Business Features vs. Technical Features
Business Features vs. Technical Features
Though it may be fine and thin, there is a line between business and technical features.
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A feature is something that your application or service does. Usually, we don’t give it a lot of thought, but I recently had an interesting discussion about the exact distinctions between a business feature and a technical feature.
Let's imagine that we are talking about an application that allows you to send snail mail. We've already seen it before. A user will call the API and then a few days later a physical letter will show up at your door. So far, it is pretty simple. The question is, what can you offer in addition to expand the business?
For example, we might offer:
- Mail tracking: Providing a way to ensure that the recipient actually got the letter.
- Snail mail to email: Getting a physical email and having that sent to the customer.
Those two are obvious extensions to the core business, and from the point of view of the business, it is great. From a technical perspective, that is a whole lot of complexity. You need to integrate with FedEx to handle the mail tracking, and you need to setup some sort of an automated system that will sort the mail, scan it and upload it to the customer’s account.
The problem is that at this point, you don’t really know what kind of reaction those features are going to have. They are both nontrivial and in some cases require major capital expenditure to implement and are pretty hard to properly size up front.
So, you split it. Instead of doing this as a single feature, you have a business feature and a technical feature. A business feature means that your business offers this service, building that requires research to show that we can actually offer that, check whatever there are legal ramifications (some mail can be sensitive, privacy concerns, etc.), check what kind of pricing we can charge, etc. The technical feature is actually implementing all of that.
The key observation here is that you don’t actually do the technical implementation, at least not just yet. You do the work around the business end of the feature, and then you announce this feature availability. As in, right now you can track the snail mail, or right now you can get your mail scanned and uploaded. This is done with minimal technical work in the backend, and with the caveat that this still experimental and pricing might change.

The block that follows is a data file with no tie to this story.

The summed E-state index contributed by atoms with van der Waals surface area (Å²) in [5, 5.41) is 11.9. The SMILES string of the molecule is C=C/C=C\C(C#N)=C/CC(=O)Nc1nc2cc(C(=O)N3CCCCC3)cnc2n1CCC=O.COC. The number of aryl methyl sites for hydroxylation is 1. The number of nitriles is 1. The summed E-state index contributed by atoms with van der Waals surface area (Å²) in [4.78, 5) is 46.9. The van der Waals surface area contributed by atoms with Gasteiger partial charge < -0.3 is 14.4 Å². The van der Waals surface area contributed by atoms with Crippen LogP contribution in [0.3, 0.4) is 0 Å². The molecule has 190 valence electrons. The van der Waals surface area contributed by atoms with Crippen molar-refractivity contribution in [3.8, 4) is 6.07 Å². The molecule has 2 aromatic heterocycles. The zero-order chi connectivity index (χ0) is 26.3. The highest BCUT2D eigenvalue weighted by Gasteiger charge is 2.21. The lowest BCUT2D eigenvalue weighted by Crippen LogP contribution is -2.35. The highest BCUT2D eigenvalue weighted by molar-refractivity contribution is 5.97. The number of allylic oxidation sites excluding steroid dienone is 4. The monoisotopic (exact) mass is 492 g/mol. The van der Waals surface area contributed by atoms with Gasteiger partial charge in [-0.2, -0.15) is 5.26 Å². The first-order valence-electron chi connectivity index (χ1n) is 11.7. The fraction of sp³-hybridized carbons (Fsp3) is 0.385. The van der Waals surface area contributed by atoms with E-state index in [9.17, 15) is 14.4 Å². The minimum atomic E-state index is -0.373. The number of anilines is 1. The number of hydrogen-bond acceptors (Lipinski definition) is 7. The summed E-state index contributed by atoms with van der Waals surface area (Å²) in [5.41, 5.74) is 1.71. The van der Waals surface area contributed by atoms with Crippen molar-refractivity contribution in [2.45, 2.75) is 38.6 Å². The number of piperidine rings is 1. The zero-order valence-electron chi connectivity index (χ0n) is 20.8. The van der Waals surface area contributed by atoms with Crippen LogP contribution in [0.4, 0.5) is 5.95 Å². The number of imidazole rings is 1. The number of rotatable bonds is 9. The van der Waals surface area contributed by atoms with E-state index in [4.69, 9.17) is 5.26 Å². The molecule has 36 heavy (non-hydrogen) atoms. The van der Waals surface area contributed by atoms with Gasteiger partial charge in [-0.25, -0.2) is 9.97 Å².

This isn’t cheating, mind you. Once you announced this feature, you wait to see what kind of reaction we’ll have. One of the options is that users will really love this feature, and start immediately using it. In this case, you have a good problem, people are flocking to give you money. In the meantime, you have Joe and Samantha, from the local high school working for minimum wage in the afternoon to manually do the work. So you can complete the customer expectations, as you are now working to complete the technical side and automate the whole thing (firing Joe and Samantha along the way).
The key here is that you don’t have to do any major upfront investment in development or in facilities before you can have this feature. Most of the time, even if it is a major feature, the ramp up time is enough for you to have a pretty good idea about what you actually need to do. And in the meantime, you have a micro service architecture, it is just that the services aren’t called FedExTrackingService and ScanAndSortPhysicalMailService, but Joe and Samantha.
In other words, you have mechanical Turk the feature until you can teach you system to properly play chess.
Published at DZone with permission of Oren Eini, CEO RavenDB , DZone MVB. See the original article here.
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